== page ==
It looks like the current draw when operating could easily be 2A or more. You’re little solar panel would be a waste of time.
 
Last edited:

Thread Starter

jquinton

Joined Oct 30, 2018
4
The servos will be intermittent and spontaneously run. Do you recommend I search for a different type of charging module where I'm getting more in terms of price range?

So if I my load equated to 2A, for example, are you saying I would have to be looking at a minimum of 7.4W (~10W) solar panel If I had 3.7V LiPo battery?

Also in the datasheet of the MPPT solar charger it says that it can be programmed to output up to 2A. Would I need to find a module that can output a higher Amp range just incase the load does require a higher A?
 

wayneh

Joined Sep 9, 2010
16,286
The servos will be intermittent and spontaneously run. Do you recommend I search for a different type of charging module where I'm getting more in terms of price range?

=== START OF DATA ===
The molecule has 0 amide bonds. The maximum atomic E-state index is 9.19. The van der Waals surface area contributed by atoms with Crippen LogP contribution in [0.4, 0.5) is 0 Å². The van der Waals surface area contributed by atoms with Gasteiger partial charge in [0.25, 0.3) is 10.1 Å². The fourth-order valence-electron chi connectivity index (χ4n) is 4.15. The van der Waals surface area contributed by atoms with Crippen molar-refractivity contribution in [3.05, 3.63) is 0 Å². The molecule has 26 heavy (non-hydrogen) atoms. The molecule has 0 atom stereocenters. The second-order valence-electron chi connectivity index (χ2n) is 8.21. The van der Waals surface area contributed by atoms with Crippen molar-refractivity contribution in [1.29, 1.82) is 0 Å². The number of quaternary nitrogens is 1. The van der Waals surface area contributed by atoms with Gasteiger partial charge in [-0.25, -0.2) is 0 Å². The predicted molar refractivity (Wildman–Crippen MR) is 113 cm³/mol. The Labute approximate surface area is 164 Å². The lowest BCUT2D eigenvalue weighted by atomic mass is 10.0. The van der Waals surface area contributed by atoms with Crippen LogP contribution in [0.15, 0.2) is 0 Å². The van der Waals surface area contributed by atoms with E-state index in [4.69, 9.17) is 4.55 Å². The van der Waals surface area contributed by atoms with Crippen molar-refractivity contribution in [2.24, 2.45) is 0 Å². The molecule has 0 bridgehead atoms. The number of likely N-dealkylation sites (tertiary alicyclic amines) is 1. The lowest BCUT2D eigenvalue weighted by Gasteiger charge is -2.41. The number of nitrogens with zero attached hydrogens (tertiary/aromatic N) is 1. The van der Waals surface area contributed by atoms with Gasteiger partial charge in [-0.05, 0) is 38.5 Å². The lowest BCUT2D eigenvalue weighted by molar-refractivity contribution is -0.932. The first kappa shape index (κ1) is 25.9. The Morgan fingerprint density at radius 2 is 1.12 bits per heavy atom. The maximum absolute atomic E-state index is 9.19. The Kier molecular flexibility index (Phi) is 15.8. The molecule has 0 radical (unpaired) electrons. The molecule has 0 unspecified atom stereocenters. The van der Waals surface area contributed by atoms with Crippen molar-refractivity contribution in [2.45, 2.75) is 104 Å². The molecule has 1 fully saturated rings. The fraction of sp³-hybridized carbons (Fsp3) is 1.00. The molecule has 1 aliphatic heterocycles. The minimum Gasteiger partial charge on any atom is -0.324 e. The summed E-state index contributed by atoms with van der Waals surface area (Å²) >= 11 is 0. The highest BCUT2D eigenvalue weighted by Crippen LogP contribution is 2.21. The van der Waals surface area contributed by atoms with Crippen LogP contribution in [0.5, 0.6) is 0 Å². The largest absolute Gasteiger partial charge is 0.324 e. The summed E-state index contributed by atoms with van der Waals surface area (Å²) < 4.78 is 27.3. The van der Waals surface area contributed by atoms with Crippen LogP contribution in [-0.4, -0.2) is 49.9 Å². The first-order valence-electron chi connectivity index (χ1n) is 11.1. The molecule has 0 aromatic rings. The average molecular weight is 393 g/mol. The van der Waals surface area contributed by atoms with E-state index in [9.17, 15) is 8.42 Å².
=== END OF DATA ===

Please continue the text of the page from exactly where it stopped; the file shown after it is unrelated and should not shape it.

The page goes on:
So if I my load equated to 2A, for example, are you saying I would have to be looking at a minimum of 7.4W (~10W) solar panel If I had 3.7V LiPo battery?
Since they will run intermittently, it's more complicated than that. One way to view the situation is to start with the acceptable probability of inadequate power. This might happen after 3 cloudy weeks in January, for instance. The batteries are deeply discharged and freezing cold on top of that. The panel might have snow on it. If it's mission-critical for your device to still have power in that worst-case scenario, you obviously need a much larger panel than a scenario where you only expect the thing to run on mostly sunny days, and it's OK if it goes dead every night and occasionally on cloudy days.